This is the first time I am being completely open about this, and now that it has been a year since the event, I feel more comfortable talking about it on places like the Internet.
One year ago, all the college faculty in my province went on strike after the union and employers failed to reach an agreement at the bargaining table in mid-October. The faculty had more contract workers than full-time, yet the pay was low and both sides didn’t talk for weeks, locking me and half a million of other students out of class.
It began shortly around the start of October when I first heard of it. My anxiety got the better me and I started to lose sleep because of it. My parents said that if it happened, there was nothing I could do; but see that’s the problem, anyone who suffers from anxiety we hate not having control over things.
As the deadline loomed closer I kept watching the news for updates and praying that the sides would reach an agreement. It was a very bad time for a strike to happen because I had a midterm coming up on minor ailments/OTC drugs and in lab class we were going to learn how to dispense blister packages. Sure, a strike is no big deal if you’re in a program where all you do is read books and write papers, but if you’re like me and did a lot of hands-on work, it’s no good if there’s nobody to teach you how to do it.
Red flags began popping up in the next 72 hours as I continued to monitor the updates and soon got emails from my program coordinator that if a strike were to occur, she would be out of touch. My lab instructor gave suggestions about what we could do during the strike. That didn’t help much because it was like she was suggesting we teach ourselves how to prepare blister packs which is not what my parents paid a thousand dollars for.
The weekend before the deadline followed and everything seemed peaceful at first as I helped my parents prepare for their week trip. I had also started playing Dragon Age: Inquisition around the time which really helped me take my mind off my concerns. But come Monday morning after they left, I woke up to hear the worst and burst into tears when the news said faculty had officially walked off the job Sunday evening.
During the first week while my parents were away, I refused to come out of my room throughout the week and watched as my brother went to school continuing his education. Looking at more news articles to see images of the striking faculty only made me feel worse. I started venting on Twitter joining the other students at different colleges and began signing petitions. I heard that some students, most notably at Fanshawe started their own rallies. One petition circulated the Internet for all students to receive a full refund that equaled the number of days lost. The only time I was able to put my mind off the strike was when I played Inquisition; Being engrossed in the world of Thedas was my only relief so I started binge-playing whenever I wasn’t venting or trying get any homework done on my own.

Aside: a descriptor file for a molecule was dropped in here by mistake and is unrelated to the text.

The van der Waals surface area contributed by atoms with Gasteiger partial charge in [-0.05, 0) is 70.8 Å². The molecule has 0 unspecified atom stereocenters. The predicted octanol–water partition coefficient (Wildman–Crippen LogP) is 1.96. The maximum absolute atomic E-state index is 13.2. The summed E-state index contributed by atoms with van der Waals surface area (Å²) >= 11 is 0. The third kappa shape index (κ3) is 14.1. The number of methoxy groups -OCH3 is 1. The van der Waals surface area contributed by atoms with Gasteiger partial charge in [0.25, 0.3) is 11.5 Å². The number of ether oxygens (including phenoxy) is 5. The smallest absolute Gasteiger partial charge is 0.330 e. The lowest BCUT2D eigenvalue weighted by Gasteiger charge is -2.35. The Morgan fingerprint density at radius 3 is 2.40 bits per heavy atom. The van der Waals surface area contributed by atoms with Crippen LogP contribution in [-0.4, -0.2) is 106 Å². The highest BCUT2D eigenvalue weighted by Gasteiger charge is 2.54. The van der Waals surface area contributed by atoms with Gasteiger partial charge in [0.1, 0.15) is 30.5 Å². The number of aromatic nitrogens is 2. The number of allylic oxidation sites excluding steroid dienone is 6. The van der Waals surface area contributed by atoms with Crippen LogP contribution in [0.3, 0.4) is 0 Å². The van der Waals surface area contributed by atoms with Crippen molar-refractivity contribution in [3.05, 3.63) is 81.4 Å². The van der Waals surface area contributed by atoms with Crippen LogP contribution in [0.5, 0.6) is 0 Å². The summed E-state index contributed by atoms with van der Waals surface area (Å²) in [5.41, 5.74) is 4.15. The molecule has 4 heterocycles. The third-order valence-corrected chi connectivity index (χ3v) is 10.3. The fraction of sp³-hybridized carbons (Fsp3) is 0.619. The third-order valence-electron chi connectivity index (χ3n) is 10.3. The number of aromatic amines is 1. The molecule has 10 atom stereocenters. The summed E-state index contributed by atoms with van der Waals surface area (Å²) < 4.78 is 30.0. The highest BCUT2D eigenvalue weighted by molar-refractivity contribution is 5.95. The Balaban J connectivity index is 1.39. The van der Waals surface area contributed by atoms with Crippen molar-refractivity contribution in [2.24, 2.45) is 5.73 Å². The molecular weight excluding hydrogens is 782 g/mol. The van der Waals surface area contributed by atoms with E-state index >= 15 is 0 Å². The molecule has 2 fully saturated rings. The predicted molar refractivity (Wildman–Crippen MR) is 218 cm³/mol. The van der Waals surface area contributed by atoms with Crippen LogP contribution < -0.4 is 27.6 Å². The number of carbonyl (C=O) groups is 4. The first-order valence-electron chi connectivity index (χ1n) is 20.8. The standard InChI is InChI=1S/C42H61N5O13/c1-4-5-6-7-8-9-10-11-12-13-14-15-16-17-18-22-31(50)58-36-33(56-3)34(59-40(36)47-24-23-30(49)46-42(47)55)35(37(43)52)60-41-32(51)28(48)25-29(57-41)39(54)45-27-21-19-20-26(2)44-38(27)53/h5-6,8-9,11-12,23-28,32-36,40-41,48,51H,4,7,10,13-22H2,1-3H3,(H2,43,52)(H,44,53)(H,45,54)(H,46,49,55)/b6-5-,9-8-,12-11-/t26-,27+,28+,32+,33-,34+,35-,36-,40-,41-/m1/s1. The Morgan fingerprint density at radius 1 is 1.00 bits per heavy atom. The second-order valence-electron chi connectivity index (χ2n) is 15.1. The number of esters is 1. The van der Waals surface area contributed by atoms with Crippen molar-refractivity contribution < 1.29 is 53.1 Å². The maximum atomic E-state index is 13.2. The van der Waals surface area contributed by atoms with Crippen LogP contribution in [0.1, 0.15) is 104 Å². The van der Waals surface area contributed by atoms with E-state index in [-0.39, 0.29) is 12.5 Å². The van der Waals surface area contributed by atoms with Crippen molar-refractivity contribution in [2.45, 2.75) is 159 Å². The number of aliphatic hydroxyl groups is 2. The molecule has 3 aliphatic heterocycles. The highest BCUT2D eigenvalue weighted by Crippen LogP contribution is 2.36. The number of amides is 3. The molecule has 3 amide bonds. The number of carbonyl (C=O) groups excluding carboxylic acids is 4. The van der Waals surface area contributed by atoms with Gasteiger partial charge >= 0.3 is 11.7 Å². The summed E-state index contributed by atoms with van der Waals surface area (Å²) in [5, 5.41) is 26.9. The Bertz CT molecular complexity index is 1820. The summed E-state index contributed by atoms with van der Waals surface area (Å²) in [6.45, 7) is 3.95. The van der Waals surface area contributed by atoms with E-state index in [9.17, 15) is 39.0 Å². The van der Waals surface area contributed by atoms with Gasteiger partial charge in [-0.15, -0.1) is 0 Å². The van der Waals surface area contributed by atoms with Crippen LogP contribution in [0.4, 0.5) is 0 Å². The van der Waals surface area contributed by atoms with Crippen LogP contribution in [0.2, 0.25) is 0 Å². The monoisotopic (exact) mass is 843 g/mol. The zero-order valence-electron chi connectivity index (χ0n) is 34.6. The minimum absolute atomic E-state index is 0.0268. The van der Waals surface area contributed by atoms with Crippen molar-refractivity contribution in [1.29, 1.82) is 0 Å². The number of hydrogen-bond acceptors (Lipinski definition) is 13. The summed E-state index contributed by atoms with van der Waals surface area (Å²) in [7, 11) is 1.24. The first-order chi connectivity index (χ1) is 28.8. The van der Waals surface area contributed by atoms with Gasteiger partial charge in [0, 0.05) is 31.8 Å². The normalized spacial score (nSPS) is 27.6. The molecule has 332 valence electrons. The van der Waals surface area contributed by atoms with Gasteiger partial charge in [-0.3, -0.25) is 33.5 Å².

I spent a lot of time crying as well to a point where I felt hopeless, but part of me never went to any extreme towards dropping out or suicide. I just felt like I couldn’t stop and at the same time I was angry. Angry over the fact that these people were walking the picket lines locking me out of class. It angered me to see faculty tweet about how happy they looked as they continued to fight. Whenever I asked my dad to drive me to the campus, or I took the bus there myself to work on some things I could only do on the school’s computers, it hurt me inside to see the picket line. I would struggle not to cry and look away.
All I could think of was tweeting to those people to stop using me and 499,999 other students as pawns to get what they wanted. That is, before my parents tried to get me to see the other side of the story.
It wasn’t just the union, it was the employer to blame as well. By the second week I decided to send an email to the College Employer Council’s CEO. I explained to him my career dreams and how eluding talks to reach an agreement with the union would only jeopardize half a million’s student’s semesters, their holiday plans, and graduation. After sending the email, I posted a screenshot of it on my Twitter and it got so much attention from other students, and pages advocating for faculty.
By the third week, my mentality improved as I learned both sides had gone back to the bargaining table and I had other things coming up that would surely distract me from the strike such as my mom and I were going to see Katy Perry that week. When my dad drove me up to campus so I could do some more work, I mustered up the courage to talk to the faculty when we were crossing the picket line. I told the man who stopped us about the email and he sounded proud and I overheard the picketers applauding as we drove into the lot.
However, after the concert, things once again made a turn for the worst as the strike entered its fourth week. The talks dissolved once again and the council called for a vote. Immediately, faculty vowed to reject the council’s offer. I found myself shedding angry tears wanting to call them selfish for not thinking about the students. This led me to rage on Twitter that we were still not being properly addressed. At the same time, I read the council’s offer on their website and wanted to ask myself, why would they reject it? It seemed like the offer addressed all of the union’s demands. But this is how these things work.